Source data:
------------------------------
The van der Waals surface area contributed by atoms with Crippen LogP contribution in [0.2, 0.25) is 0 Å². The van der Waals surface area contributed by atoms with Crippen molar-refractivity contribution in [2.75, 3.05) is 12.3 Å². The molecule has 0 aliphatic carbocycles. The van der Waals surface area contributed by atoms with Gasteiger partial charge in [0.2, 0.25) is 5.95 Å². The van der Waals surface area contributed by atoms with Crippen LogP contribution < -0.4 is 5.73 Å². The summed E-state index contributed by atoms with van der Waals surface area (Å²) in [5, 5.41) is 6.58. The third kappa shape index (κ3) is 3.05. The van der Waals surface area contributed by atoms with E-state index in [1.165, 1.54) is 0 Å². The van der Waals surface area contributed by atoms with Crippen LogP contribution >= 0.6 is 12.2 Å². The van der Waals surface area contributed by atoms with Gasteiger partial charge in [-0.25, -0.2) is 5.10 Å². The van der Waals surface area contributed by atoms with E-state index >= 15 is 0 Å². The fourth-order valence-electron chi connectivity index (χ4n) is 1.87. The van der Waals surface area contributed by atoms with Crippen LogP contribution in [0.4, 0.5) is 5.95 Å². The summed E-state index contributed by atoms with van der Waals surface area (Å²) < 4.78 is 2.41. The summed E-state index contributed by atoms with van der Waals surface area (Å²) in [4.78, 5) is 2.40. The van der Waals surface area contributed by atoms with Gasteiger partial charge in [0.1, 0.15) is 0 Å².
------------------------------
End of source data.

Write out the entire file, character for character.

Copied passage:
The van der Waals surface area contributed by atoms with Crippen LogP contribution in [0.2, 0.25) is 0 Å². The van der Waals surface area contributed by atoms with Crippen molar-refractivity contribution in [2.75, 3.05) is 12.3 Å². The molecule has 0 aliphatic carbocycles. The van der Waals surface area contributed by atoms with Gasteiger partial charge in [0.2, 0.25) is 5.95 Å². The van der Waals surface area contributed by atoms with Crippen LogP contribution < -0.4 is 5.73 Å². The summed E-state index contributed by atoms with van der Waals surface area (Å²) in [5, 5.41) is 6.58. The third kappa shape index (κ3) is 3.05. The van der Waals surface area contributed by atoms with E-state index in [1.165, 1.54) is 0 Å². The van der Waals surface area contributed by atoms with Crippen LogP contribution >= 0.6 is 12.2 Å². The van der Waals surface area contributed by atoms with Gasteiger partial charge in [-0.25, -0.2) is 5.10 Å². The van der Waals surface area contributed by atoms with E-state index >= 15 is 0 Å². The fourth-order valence-electron chi connectivity index (χ4n) is 1.87. The van der Waals surface area contributed by atoms with Crippen LogP contribution in [0.4, 0.5) is 5.95 Å². The summed E-state index contributed by atoms with van der Waals surface area (Å²) < 4.78 is 2.41. The summed E-state index contributed by atoms with van der Waals surface area (Å²) in [4.78, 5) is 2.40. The van der Waals surface area contributed by atoms with Gasteiger partial charge in [0.1, 0.15) is 0 Å².